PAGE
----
not too disabled. So, I’m being facetious here and quite cut throat, but I just think the audiences’ point of view, they see me and they go, “Oh, she’s disabled” but in terms of panel shows and comedy shows, I pretty much act in the same way as an able-bodied comedian. Whereas the harsh reality is if they had a wheelchair user, they might need to change the set; if they had someone with a carer, or a catheter, they might have to stop the recording in order to give them time, and breaks… TV is getting better, but it is still a cut throat, money-led industry, so if you’ve go the voice between me, and an equally talented wheelchair user that you’d have to spend money putting ramps in, and paying for a carer, allowing breaks, I think people would go, “oh, we’ll have Rosie.” So I just think it’s about changing that mindset, knowing that if you want to support and nurture more diabled and neurodiverse people, that’ll take money: that’ll take money, care, and time.

Rosie P 00:50:18 Mmm hmm.

Rosie J 00:52:22 But in the long run, it will be worth it, completely. For me even, I’m getting better at it, but I’ve had shows that I’ve done where I have passed out from exhaustion, because I have been filming 12 days in a row, 14-hour days. I pushed myself, and again, it’s that little voice, it’s that internalised ableism, going ‘No.You can’t say you’re tired, because you always say you’re disabled but you’re just like everyone else, so don’t show weakness.’ And especially starting out, there was a fear that if I said, “Oooh, no, I can’t do 12 days in a row,” they would say, “oops, sorry. We’ll go with an able-bodied comedian, so there was a need for me to go, “yeah, I’ll do it. Don’t worry!”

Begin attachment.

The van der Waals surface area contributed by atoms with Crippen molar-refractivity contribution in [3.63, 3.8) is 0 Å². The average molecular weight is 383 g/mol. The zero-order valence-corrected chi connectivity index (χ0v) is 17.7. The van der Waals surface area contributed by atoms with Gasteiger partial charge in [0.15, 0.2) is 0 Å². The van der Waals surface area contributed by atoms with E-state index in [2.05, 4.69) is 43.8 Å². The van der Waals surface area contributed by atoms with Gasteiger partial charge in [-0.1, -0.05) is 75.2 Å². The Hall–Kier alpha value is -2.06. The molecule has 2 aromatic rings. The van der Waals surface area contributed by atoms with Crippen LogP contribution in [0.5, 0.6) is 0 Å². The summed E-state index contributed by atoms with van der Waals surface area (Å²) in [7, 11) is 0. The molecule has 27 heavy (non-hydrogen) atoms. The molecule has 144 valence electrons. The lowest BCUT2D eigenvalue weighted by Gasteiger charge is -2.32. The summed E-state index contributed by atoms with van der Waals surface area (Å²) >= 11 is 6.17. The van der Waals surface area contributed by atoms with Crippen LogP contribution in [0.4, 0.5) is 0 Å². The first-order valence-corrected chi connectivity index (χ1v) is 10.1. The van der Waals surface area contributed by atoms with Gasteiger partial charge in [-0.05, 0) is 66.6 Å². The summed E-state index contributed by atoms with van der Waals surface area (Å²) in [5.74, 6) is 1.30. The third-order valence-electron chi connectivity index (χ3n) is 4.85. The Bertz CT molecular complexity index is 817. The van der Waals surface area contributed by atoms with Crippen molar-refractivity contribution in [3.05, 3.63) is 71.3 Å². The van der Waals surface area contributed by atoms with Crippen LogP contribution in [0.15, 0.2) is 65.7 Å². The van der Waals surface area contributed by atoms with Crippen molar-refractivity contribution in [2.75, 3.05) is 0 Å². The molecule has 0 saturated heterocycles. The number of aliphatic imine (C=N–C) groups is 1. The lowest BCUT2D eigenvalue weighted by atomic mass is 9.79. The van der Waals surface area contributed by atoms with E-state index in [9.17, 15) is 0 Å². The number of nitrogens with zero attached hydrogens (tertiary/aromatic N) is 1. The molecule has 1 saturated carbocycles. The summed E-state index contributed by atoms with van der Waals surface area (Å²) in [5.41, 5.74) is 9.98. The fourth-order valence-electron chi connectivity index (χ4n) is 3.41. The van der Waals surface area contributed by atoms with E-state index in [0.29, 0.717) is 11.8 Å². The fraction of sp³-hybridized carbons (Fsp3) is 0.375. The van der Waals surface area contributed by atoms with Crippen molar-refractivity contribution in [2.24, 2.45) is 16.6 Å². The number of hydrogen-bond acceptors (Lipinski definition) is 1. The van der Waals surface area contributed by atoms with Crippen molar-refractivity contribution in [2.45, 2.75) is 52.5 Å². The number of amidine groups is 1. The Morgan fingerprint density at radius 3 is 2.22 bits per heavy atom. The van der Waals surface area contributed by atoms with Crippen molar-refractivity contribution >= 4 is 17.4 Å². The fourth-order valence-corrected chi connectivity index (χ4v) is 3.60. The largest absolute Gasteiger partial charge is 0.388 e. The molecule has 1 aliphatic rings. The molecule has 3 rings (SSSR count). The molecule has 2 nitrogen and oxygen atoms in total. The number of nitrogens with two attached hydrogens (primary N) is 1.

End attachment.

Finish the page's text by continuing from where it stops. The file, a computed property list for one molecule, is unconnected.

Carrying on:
Rosie J 00:52:20 Luckily now I’m in a position where I can go, “no, if you want me I’ll only work five days in a row.” It’s knowing your limit, and knowing that you’re worth something. So, “if you want me, you need to acknowledge that I’m disabled, and it could take more time, and more money, but I’ll make it worth your while.” So I don’t know if I’ve answered your question, because I don’t think there’s a short cut, but it’s about able-bodied people being good allies, and knowing that the job isn’t done, just because you’ve got a disabled person who is able to work like an able-bodied person. It’s putting the time and effort into going, “we value you, therefore here’s more time, more care, and more money.”

Rosie P 00:54:10 Yeah. And what strikes me is conviction. You know, we’re going to think about these things and be kind, so then as the systematic seats of power, we then have to have conviction.